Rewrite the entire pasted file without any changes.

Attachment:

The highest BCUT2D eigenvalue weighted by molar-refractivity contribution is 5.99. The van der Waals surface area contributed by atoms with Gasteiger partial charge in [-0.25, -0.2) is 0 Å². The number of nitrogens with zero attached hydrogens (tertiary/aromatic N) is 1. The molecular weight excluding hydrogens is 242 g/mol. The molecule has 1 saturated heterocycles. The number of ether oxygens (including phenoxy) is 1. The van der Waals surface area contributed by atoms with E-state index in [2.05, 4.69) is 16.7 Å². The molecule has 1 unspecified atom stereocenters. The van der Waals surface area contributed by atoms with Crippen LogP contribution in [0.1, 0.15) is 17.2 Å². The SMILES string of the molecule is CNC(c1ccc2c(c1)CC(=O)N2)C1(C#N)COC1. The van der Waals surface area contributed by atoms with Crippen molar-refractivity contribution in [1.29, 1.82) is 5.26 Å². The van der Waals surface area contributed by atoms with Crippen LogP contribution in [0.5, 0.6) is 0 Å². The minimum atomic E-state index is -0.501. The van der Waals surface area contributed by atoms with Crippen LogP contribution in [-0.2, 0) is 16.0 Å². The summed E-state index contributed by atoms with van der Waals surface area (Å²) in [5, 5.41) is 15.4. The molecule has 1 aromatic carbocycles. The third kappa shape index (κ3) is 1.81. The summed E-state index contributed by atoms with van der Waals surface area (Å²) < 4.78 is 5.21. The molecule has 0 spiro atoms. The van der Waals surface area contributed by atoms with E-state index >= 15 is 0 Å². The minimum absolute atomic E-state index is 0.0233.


The highest BCUT2D eigenvalue weighted by molar-refractivity contribution is 5.99. The van der Waals surface area contributed by atoms with Gasteiger partial charge in [-0.25, -0.2) is 0 Å². The number of nitrogens with zero attached hydrogens (tertiary/aromatic N) is 1. The molecular weight excluding hydrogens is 242 g/mol. The molecule has 1 saturated heterocycles. The number of ether oxygens (including phenoxy) is 1. The van der Waals surface area contributed by atoms with E-state index in [2.05, 4.69) is 16.7 Å². The molecule has 1 unspecified atom stereocenters. The van der Waals surface area contributed by atoms with Crippen LogP contribution in [0.1, 0.15) is 17.2 Å². The SMILES string of the molecule is CNC(c1ccc2c(c1)CC(=O)N2)C1(C#N)COC1. The van der Waals surface area contributed by atoms with Crippen molar-refractivity contribution in [1.29, 1.82) is 5.26 Å². The van der Waals surface area contributed by atoms with Crippen LogP contribution in [0.5, 0.6) is 0 Å². The minimum atomic E-state index is -0.501. The van der Waals surface area contributed by atoms with Crippen LogP contribution in [-0.2, 0) is 16.0 Å². The summed E-state index contributed by atoms with van der Waals surface area (Å²) in [5, 5.41) is 15.4. The molecule has 1 aromatic carbocycles. The third kappa shape index (κ3) is 1.81. The summed E-state index contributed by atoms with van der Waals surface area (Å²) < 4.78 is 5.21. The molecule has 0 spiro atoms. The van der Waals surface area contributed by atoms with E-state index >= 15 is 0 Å². The minimum absolute atomic E-state index is 0.0233.